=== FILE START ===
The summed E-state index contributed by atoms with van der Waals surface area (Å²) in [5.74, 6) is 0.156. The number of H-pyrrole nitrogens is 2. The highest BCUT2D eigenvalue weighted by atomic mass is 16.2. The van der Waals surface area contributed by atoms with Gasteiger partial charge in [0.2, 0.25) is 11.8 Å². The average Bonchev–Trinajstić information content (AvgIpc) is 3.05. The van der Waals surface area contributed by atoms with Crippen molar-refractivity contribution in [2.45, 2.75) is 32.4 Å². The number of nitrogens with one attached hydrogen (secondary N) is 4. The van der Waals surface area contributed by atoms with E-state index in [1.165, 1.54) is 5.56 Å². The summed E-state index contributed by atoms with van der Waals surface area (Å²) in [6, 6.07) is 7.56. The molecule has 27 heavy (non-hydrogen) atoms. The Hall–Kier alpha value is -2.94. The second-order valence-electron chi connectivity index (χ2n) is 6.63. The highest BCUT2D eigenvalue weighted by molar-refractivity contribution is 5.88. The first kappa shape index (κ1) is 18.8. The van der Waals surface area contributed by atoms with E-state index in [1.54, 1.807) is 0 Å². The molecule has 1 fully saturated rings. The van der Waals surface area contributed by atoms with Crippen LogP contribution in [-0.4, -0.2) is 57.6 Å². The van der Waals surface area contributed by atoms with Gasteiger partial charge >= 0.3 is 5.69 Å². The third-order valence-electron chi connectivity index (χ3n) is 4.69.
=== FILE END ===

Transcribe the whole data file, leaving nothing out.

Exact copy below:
The summed E-state index contributed by atoms with van der Waals surface area (Å²) in [5.74, 6) is 0.156. The number of H-pyrrole nitrogens is 2. The highest BCUT2D eigenvalue weighted by atomic mass is 16.2. The van der Waals surface area contributed by atoms with Gasteiger partial charge in [0.2, 0.25) is 11.8 Å². The average Bonchev–Trinajstić information content (AvgIpc) is 3.05. The van der Waals surface area contributed by atoms with Crippen molar-refractivity contribution in [2.45, 2.75) is 32.4 Å². The number of nitrogens with one attached hydrogen (secondary N) is 4. The van der Waals surface area contributed by atoms with E-state index in [1.165, 1.54) is 5.56 Å². The summed E-state index contributed by atoms with van der Waals surface area (Å²) in [6, 6.07) is 7.56. The molecule has 27 heavy (non-hydrogen) atoms. The Hall–Kier alpha value is -2.94. The second-order valence-electron chi connectivity index (χ2n) is 6.63. The highest BCUT2D eigenvalue weighted by molar-refractivity contribution is 5.88. The first kappa shape index (κ1) is 18.8. The van der Waals surface area contributed by atoms with E-state index in [1.54, 1.807) is 0 Å². The molecule has 1 fully saturated rings. The van der Waals surface area contributed by atoms with Crippen LogP contribution in [-0.4, -0.2) is 57.6 Å². The van der Waals surface area contributed by atoms with Gasteiger partial charge >= 0.3 is 5.69 Å². The third-order valence-electron chi connectivity index (χ3n) is 4.69.